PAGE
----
The GOP second debate, which was hosted by CNN and broadcast from the Ronald Reagan Presidential Library, lasted more than three hours and covered myriad topics. The 11 highest-ranking Republican candidates for president argued over ISIS, immigration, and troops in Iraq. A "lighthearted" question posed by CNN moderator Jake Tapper was one of pop culture interest, and an important subject for women's interests groups was regarding the $10 bill. Tapper asked each of the GOP candidates whom they would put on the $10 bill, now that the U.S. Mint has officially determined that (some) newly-minted $10 bills will feature an important woman from American history.
The answers from the candidates ran the gamut from the sappy to the sexist to the completely evasive. It was hard to tell whether any of the candidates had given much (if any) thought to this idea before Wednesday evening, but they all answered pretty darn quickly. And some of them had quite the little explanation for their choice. Women's issues were scarcely mentioned (except when the candidates threw temper tantrums about debunked anti-Planned-Parenthood propaganda), so I suppose talking about the $10 bill is better than absolutely nothing?
From Rosa Parks to Margaret Thatcher (?), these are the women the top 11 GOP candidates would choose to put on the new $10 bills.
Paul said that Susan B. Anthony would be his choice for the $10. Fair enough!
Huckabee stated that he would put his wife on the new bill so that she could "spend her own money." Alright, Huckabee, you're cut off. Go home.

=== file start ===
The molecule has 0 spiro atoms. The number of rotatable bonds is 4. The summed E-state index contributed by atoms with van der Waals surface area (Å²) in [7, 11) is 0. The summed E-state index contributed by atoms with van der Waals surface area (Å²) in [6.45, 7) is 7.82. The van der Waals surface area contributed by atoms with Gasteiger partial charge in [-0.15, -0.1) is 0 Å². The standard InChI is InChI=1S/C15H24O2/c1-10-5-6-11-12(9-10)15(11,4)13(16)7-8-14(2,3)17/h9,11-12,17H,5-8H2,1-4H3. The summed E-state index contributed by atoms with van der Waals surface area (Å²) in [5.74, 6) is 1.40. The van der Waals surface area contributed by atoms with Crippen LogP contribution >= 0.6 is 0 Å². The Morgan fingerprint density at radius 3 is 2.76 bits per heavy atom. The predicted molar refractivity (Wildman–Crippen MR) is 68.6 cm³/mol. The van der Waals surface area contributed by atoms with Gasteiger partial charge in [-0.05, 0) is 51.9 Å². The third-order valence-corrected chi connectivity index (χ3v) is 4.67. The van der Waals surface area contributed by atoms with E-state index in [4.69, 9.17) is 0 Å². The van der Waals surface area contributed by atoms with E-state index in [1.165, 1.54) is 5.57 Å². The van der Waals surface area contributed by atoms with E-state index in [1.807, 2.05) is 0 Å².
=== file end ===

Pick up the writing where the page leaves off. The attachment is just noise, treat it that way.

Rubio's choice for the new $10 would be Rosa Parks.
Cruz said that he would opt to change the $20 bill instead of the $10, saying that Hamilton, as a founding father, should stay on the bill. OK, whatever. He then stated that his choice for the $20 would be Rosa Parks, since she was a "principled pioneer."
Dr. Ben Carson
Trump said he would like to put his daughter Ivanka on the $10 bill, because she had been "sitting there for three hours." He followed up by saying "Or Rosa Parks. I like her." Alright then.
Bush said Margaret Thatcher ("Reagan's partner") would be his choice. Jeb, are you high right now?
Citing time spent working with the Red Cross, Walker said that he would choose Clara Barton.
Fiorina said she wouldn't go through with changing the bill at all, but since women aren't a "special interest group" and make up "half the potential in this nation, we will be better off when every woman has the opportunity to live the life she chooses." Just answer the question, Fiorina!
Stating that his choice was "probably illegal," Kasich answered that he'd want to see Mother Teresa on the bill. To me, it feels odd to place a woman who took a vow of poverty on any currency, but OK. Kasich can dream.
Opening his answer with a statement that "The Adams family" was underrepresented in the currency conversation (oh, brother), Christie said he would choose to put Abigail Adams on the $10.